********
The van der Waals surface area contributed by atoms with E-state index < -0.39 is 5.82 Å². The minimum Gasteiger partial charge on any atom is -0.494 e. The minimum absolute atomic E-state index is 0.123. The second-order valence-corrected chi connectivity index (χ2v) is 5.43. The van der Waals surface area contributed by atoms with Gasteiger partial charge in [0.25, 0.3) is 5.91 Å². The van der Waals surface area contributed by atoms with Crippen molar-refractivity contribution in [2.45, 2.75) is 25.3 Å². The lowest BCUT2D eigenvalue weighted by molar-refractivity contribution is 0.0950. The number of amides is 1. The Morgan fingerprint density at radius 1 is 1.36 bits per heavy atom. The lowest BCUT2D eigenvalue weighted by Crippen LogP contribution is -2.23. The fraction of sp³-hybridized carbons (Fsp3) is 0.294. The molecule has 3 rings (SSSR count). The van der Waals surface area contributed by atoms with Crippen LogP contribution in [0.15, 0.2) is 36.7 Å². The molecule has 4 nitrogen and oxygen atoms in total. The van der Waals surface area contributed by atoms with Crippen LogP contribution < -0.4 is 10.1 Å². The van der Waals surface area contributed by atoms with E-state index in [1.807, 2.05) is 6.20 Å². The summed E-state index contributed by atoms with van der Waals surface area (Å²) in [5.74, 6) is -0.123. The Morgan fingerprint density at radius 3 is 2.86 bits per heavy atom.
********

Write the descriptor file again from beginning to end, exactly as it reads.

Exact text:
The van der Waals surface area contributed by atoms with E-state index < -0.39 is 5.82 Å². The minimum Gasteiger partial charge on any atom is -0.494 e. The minimum absolute atomic E-state index is 0.123. The second-order valence-corrected chi connectivity index (χ2v) is 5.43. The van der Waals surface area contributed by atoms with Gasteiger partial charge in [0.25, 0.3) is 5.91 Å². The van der Waals surface area contributed by atoms with Crippen molar-refractivity contribution in [2.45, 2.75) is 25.3 Å². The lowest BCUT2D eigenvalue weighted by molar-refractivity contribution is 0.0950. The number of amides is 1. The Morgan fingerprint density at radius 1 is 1.36 bits per heavy atom. The lowest BCUT2D eigenvalue weighted by Crippen LogP contribution is -2.23. The fraction of sp³-hybridized carbons (Fsp3) is 0.294. The molecule has 3 rings (SSSR count). The van der Waals surface area contributed by atoms with Crippen LogP contribution in [0.15, 0.2) is 36.7 Å². The molecule has 4 nitrogen and oxygen atoms in total. The van der Waals surface area contributed by atoms with Crippen LogP contribution < -0.4 is 10.1 Å². The van der Waals surface area contributed by atoms with E-state index in [1.807, 2.05) is 6.20 Å². The summed E-state index contributed by atoms with van der Waals surface area (Å²) in [5.74, 6) is -0.123. The Morgan fingerprint density at radius 3 is 2.86 bits per heavy atom.